Autonomous floor cleaner operates

In the not-too-distant past, autonomous floor cleaning equipment sounded like something out of a science fiction story. But today, these machines are a reality in a number of facilities — and the market is showing signs of steady growth. The overall cleaning robot market is expected to grow from $2.09 billion in 2018 to $4.34 billion by 2023, according to a study by Markets and Markets

With this projected increase in sales, jan/san distributors are more likely to take on the role of robot consultants in the near future, according to manufacturers of autonomous floor machines. Instead of just selling robotic equipment, distributors may have the opportunity to support end users after the sale to ensure that their investment improves the efficiency and cleanliness of their facility.

“We see distributors playing an impactful role as the autonomous product category matures with increased market adoption — both identifying customers’ needs and providing support,” says Jamie O’Neill, general manager U.S. floor care and industrial vacuums, Nilfisk, Brooklyn Park, Minnesota.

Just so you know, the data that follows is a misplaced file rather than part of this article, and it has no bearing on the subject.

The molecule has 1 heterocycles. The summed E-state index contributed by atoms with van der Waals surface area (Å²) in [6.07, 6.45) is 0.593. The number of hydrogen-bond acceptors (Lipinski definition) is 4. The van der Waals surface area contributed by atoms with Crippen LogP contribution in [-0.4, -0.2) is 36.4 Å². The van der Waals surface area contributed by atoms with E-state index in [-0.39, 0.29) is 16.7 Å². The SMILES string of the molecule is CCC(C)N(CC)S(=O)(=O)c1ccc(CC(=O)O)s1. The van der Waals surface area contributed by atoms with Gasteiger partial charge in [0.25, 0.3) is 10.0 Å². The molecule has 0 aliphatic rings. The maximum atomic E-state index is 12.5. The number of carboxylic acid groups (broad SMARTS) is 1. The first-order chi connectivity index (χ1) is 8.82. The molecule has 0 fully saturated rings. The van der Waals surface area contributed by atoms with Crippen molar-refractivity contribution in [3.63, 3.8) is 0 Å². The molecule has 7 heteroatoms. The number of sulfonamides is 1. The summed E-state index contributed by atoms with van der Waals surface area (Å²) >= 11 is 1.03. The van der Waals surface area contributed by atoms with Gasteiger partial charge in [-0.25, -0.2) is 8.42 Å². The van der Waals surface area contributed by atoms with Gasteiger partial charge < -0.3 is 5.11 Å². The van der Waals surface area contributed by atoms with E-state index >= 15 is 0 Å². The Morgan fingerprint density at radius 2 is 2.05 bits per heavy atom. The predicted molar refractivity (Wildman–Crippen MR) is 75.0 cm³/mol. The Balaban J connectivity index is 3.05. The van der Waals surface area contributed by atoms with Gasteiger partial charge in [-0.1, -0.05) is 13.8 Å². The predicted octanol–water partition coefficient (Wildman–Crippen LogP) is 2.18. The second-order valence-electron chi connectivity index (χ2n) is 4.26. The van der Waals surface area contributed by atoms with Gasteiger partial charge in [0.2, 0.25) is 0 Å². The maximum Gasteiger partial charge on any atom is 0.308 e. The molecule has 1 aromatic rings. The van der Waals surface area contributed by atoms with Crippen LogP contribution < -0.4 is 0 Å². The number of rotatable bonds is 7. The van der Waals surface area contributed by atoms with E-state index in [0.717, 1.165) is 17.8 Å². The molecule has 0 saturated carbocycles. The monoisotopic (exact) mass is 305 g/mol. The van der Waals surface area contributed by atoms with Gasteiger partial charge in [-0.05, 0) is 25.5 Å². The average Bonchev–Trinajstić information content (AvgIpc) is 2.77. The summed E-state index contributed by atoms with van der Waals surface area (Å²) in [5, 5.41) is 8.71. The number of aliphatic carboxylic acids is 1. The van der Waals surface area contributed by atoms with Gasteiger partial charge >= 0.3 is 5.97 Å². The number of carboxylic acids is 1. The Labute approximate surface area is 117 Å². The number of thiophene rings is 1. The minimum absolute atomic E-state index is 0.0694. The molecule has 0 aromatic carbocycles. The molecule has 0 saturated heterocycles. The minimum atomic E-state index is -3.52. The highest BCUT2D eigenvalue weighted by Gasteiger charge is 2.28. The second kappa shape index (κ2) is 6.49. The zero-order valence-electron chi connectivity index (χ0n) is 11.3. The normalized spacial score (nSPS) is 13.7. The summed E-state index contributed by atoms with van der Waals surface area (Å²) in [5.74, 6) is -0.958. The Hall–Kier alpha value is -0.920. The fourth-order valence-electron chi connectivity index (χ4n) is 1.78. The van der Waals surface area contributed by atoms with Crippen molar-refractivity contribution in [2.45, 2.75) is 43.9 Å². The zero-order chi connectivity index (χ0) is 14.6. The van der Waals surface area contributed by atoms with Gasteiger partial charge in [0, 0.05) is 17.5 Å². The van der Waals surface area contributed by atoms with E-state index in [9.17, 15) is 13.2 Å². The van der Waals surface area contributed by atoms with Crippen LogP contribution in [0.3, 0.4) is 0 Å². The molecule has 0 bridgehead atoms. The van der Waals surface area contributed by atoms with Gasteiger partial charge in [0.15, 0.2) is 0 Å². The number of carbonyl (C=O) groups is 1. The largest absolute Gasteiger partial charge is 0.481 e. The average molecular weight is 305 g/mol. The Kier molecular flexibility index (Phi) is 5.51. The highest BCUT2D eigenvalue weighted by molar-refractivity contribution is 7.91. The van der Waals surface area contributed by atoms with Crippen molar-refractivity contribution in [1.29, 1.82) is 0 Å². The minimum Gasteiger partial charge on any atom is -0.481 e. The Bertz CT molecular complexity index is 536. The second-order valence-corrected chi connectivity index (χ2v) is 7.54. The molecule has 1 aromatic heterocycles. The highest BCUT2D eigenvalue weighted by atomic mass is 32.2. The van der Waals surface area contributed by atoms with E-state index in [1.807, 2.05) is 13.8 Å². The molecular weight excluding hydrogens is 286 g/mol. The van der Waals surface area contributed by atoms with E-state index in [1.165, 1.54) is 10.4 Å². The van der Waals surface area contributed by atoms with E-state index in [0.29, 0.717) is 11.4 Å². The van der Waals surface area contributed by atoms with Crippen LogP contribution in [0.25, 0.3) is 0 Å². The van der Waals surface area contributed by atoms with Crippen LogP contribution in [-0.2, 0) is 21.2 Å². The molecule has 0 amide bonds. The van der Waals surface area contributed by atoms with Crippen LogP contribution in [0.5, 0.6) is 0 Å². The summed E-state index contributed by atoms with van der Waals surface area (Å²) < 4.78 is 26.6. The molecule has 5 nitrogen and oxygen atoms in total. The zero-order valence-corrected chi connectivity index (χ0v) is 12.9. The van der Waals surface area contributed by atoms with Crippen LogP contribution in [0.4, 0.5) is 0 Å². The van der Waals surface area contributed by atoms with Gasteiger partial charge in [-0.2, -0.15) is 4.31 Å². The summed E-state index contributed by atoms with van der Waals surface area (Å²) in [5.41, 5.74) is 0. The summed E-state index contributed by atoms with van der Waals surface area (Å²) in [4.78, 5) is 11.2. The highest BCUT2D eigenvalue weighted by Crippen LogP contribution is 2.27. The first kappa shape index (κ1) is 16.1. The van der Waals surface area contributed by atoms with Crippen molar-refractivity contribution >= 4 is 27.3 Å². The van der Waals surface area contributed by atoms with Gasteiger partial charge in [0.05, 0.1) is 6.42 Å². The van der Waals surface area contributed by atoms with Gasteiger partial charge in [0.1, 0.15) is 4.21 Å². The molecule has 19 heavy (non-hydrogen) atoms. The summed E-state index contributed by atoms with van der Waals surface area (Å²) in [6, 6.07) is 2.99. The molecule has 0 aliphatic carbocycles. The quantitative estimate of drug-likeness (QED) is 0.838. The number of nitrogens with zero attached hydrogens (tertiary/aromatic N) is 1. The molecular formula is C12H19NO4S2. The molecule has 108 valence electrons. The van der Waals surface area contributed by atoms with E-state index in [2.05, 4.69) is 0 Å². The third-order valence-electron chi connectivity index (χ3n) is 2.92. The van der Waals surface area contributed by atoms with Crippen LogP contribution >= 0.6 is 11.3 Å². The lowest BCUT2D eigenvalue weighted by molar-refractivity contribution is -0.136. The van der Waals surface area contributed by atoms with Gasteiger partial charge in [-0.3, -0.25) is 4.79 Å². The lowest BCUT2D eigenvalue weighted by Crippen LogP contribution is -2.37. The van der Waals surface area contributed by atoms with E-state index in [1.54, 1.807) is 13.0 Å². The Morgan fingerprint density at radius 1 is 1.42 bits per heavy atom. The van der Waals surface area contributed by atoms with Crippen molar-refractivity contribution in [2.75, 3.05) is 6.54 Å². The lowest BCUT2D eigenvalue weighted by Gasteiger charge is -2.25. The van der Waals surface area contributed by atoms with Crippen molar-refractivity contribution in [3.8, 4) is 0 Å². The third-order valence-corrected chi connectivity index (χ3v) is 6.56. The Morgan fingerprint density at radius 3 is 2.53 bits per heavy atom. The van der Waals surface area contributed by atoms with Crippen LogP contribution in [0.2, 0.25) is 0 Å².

Bryan Smith, senior marketing manager at Minneapolis-based Tennant Company, says that his company partners with distributors for the sales process and after-sales support of the company’s robotic machines. 

“We work closely with our distributors on the customer evaluation, deployment and service because this is new technology, and it’s a learning curve for both of us,” he says. “But I think that’s going to evolve and change over time.”

Smith foresees a day when distributors that sell robotic cleaning machines will handle extra services currently outside their realm of expertise. 

“We want our customers to have quality service and support after the sale — whether that’s provided by Tennant or our distributors,” he says.

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